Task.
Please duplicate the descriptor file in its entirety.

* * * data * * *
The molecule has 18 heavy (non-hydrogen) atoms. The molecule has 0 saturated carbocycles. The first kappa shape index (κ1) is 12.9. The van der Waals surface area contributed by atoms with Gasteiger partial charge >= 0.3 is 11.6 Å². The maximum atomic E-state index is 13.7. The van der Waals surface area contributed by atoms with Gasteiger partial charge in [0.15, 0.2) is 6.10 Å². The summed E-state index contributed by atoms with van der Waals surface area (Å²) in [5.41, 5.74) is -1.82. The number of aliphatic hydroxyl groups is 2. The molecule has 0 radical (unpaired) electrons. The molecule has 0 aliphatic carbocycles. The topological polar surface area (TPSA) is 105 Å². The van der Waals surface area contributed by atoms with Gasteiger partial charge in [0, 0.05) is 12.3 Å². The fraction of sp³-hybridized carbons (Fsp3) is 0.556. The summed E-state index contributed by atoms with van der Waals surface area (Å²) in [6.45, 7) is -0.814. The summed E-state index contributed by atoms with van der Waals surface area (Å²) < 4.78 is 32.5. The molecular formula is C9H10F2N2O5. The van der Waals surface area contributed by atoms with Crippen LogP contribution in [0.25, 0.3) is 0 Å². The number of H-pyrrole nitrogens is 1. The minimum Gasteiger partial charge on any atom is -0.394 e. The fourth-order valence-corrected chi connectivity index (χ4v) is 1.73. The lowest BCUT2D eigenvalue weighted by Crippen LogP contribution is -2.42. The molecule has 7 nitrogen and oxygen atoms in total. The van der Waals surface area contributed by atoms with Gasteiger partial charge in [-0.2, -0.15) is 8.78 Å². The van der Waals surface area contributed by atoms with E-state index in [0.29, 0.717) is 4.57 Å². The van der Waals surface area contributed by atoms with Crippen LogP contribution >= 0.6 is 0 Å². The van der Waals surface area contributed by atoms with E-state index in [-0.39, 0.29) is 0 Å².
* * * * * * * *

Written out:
The molecule has 18 heavy (non-hydrogen) atoms. The molecule has 0 saturated carbocycles. The first kappa shape index (κ1) is 12.9. The van der Waals surface area contributed by atoms with Gasteiger partial charge >= 0.3 is 11.6 Å². The maximum atomic E-state index is 13.7. The van der Waals surface area contributed by atoms with Gasteiger partial charge in [0.15, 0.2) is 6.10 Å². The summed E-state index contributed by atoms with van der Waals surface area (Å²) in [5.41, 5.74) is -1.82. The number of aliphatic hydroxyl groups is 2. The molecule has 0 radical (unpaired) electrons. The molecule has 0 aliphatic carbocycles. The topological polar surface area (TPSA) is 105 Å². The van der Waals surface area contributed by atoms with Gasteiger partial charge in [0, 0.05) is 12.3 Å². The fraction of sp³-hybridized carbons (Fsp3) is 0.556. The summed E-state index contributed by atoms with van der Waals surface area (Å²) in [6.45, 7) is -0.814. The summed E-state index contributed by atoms with van der Waals surface area (Å²) < 4.78 is 32.5. The molecular formula is C9H10F2N2O5. The van der Waals surface area contributed by atoms with Crippen LogP contribution in [0.25, 0.3) is 0 Å². The number of H-pyrrole nitrogens is 1. The minimum Gasteiger partial charge on any atom is -0.394 e. The fourth-order valence-corrected chi connectivity index (χ4v) is 1.73. The lowest BCUT2D eigenvalue weighted by Crippen LogP contribution is -2.42. The molecule has 7 nitrogen and oxygen atoms in total. The van der Waals surface area contributed by atoms with Gasteiger partial charge in [-0.2, -0.15) is 8.78 Å². The van der Waals surface area contributed by atoms with E-state index in [0.29, 0.717) is 4.57 Å². The van der Waals surface area contributed by atoms with Crippen LogP contribution >= 0.6 is 0 Å². The van der Waals surface area contributed by atoms with E-state index in [-0.39, 0.29) is 0 Å².